Today's gold price was modestly lower Wednesday after Tuesday's rout left the yellow metal at its lowest level in 15 weeks.
In morning trading, the most active contract, August Comex gold, slipped $8.40, or 0.67%, at $1,257.10. Spot gold was lower by $6.90, or 0.55%, at $1,256.40.
Traders are treading cautiously after gold futures for June ended Tuesday's session at its lowest level since Feb. 7, down 2%, or $26.20, to settle at $1,265.50. Spot gold also slipped 2%, to end yesterday's session at $1,265.76 an ounce, its lowest level since Feb.10.
Gold prices have been stuck in a tight trading range for weeks, struggling to consistently trade above the key $1,300 an ounce level.
Signs of economic improvement in the United States and hopes of a more politically stable Ukraine have both taken some of the shine off safe-haven asset gold. Indeed, the Standard & Poor's 500 Index logged its second straight record Tuesday. The index added 11.38, or 0.6%, to 1911.91. Year to date, the broad-based benchmark has enjoyed 12 record-high closes.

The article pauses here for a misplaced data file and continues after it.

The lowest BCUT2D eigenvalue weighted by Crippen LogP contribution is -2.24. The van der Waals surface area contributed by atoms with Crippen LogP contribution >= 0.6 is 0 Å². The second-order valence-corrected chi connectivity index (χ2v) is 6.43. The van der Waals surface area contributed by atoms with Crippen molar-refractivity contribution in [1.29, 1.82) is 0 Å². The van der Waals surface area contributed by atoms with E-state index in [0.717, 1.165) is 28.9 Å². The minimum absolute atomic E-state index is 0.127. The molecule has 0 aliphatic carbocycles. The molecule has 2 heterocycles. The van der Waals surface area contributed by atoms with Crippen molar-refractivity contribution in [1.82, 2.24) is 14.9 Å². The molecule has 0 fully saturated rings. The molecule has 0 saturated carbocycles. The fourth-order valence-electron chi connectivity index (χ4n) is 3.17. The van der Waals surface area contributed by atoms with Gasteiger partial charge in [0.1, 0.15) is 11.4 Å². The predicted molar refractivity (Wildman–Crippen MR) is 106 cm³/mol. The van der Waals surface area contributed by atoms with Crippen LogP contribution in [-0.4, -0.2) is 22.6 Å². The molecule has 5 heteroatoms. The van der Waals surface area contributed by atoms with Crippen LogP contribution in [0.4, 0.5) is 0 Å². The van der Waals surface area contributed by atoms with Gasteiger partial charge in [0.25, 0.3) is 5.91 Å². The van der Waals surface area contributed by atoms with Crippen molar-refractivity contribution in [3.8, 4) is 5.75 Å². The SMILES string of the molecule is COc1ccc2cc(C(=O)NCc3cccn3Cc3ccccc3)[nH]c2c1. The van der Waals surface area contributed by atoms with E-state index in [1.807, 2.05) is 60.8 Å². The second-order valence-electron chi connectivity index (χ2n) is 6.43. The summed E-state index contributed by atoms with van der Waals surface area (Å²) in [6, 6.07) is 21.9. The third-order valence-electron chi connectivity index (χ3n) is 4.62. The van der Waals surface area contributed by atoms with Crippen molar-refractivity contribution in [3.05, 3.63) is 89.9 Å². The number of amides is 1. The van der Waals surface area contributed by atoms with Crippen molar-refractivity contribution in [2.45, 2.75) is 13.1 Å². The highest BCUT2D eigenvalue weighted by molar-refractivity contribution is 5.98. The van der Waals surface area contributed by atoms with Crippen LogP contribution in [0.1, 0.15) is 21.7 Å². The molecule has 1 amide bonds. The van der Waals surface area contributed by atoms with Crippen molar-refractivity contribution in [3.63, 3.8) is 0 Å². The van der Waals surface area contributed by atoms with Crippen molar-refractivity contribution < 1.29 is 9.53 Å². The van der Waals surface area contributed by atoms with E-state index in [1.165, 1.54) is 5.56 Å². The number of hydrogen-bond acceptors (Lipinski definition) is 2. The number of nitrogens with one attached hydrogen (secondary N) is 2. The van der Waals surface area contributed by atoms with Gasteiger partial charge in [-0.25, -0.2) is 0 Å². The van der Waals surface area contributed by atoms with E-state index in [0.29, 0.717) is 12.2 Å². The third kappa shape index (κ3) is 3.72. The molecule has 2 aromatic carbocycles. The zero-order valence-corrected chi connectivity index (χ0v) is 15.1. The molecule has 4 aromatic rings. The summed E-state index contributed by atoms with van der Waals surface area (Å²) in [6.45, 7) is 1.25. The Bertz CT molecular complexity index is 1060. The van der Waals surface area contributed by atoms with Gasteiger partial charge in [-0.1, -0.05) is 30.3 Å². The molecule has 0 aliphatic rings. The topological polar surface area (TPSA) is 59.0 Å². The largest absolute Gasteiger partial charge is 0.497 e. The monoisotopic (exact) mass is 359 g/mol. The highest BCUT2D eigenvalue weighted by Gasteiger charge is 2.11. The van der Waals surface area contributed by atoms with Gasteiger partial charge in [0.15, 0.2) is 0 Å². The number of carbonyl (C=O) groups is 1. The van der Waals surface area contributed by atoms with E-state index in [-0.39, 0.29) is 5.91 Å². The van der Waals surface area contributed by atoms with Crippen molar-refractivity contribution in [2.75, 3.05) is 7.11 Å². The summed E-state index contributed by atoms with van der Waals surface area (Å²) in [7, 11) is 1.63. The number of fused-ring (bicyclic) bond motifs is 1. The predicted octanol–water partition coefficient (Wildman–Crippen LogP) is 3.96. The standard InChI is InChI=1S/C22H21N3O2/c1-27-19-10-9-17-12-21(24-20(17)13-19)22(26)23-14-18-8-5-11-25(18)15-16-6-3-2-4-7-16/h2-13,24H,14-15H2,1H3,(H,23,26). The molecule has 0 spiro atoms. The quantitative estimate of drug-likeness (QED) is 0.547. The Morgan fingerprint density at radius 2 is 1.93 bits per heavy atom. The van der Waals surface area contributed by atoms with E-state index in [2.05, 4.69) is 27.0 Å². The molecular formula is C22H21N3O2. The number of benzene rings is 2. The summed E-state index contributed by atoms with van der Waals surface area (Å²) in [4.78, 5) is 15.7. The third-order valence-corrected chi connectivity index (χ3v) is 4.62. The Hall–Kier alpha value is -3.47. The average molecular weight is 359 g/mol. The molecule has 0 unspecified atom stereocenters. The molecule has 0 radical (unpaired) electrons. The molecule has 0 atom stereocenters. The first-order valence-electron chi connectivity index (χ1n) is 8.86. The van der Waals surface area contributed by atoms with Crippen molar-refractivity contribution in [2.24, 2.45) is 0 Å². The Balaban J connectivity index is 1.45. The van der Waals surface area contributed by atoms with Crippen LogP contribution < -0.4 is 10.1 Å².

But there are multiple forces at play weighing down today's gold price, according to Money Morning Resource Specialist Peter Krauth.
Here's what's behind the yellow metal's recent struggles…
The Three Forces Driving Today's Gold Price Down
First, the U.S. Dollar Index (USDX) is strengthening.
"Keep in mind that the Index is made up of 57% euro. Right now, the euro is weakening because it's widely expected the European Central Bank will soon take measures to weaken its currency," Krauth said. "That will, in turn, strengthen the U.S. dollar, which we are now seeing priced in."
A stronger dollar weighs on gold, because it is priced in dollars.
Krauth attributed the second reason driving today's gold price down to technical trading and sentiment.
"The $1,280 support level was breached to the downside, which encourages traders to short the metal, while fostering negative sentiment," Krauth explained. "The next support level appears to be $1,240, and then around the $1,200 level."